In this section you will find:

Defects

Leaky House

The term "leaky home" conjures up images of water dribbling down the interior of your home.  Unfortunately this isn't the case.  In fact there are generally very few signs that a home is leaking however there are a number of features, coupled with when the property was built, that are a good indicator of whether a home is likely to be suffering from leaks. 

Below is a list of features that pose a significant weathertightness risk.  This list is not exhaustive but if you feel that your home has any of these features we would encourage you to investigate further. 

  1. Ground Clearance:  Inadequate clearance between the cladding and ground, paving or deck, or insufficient fall away from the building’s perimeter.  Clearance to solid ground (concrete, asphalt, paving, decking timber should be 150mm; clearance to soil should be 225mm.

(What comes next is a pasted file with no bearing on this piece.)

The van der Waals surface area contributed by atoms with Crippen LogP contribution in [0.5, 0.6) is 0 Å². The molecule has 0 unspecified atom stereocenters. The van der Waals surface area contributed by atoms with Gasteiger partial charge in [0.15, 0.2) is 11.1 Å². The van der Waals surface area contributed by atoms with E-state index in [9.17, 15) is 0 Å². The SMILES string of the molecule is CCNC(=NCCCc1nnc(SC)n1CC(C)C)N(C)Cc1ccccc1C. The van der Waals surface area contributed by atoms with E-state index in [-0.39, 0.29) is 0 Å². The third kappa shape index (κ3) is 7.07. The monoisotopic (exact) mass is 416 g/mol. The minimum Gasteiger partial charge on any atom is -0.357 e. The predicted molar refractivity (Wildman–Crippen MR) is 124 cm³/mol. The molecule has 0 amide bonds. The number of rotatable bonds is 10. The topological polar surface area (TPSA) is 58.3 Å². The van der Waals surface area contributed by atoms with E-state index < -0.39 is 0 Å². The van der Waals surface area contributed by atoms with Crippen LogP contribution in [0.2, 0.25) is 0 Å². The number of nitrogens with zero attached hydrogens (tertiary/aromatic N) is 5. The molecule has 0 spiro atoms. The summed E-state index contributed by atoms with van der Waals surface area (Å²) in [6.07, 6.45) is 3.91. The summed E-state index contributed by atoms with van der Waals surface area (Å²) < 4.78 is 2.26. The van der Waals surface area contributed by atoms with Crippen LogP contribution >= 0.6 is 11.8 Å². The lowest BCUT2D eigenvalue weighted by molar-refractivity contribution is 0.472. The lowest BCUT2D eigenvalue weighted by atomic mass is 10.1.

2. Cracking in Cladding:  Look for hairline cracks in the cladding, typically found close to windows and doors; or discolouration of cladding in these areas.
  3. Joinery:  Check for cracks along the joinery seals, between the joinery and the cladding.
  4. Penetrations:  Check all penetrations in the cladding (e.g.: around pipes, vents or meter boxes) for gaps and lack of sealant.  Also check to ensure meter boxes are correctly flashed.  Any lack of flashing or reliance on sealant may allow water to penetrate.
  5. Pergolas:  Pergola frame penetrating or direct fixed through the cladding may result in water ingress.
  6. Windows:  Check window flashings – round, shaped or corner windows are difficult to flash, increasing the risk of water ingress.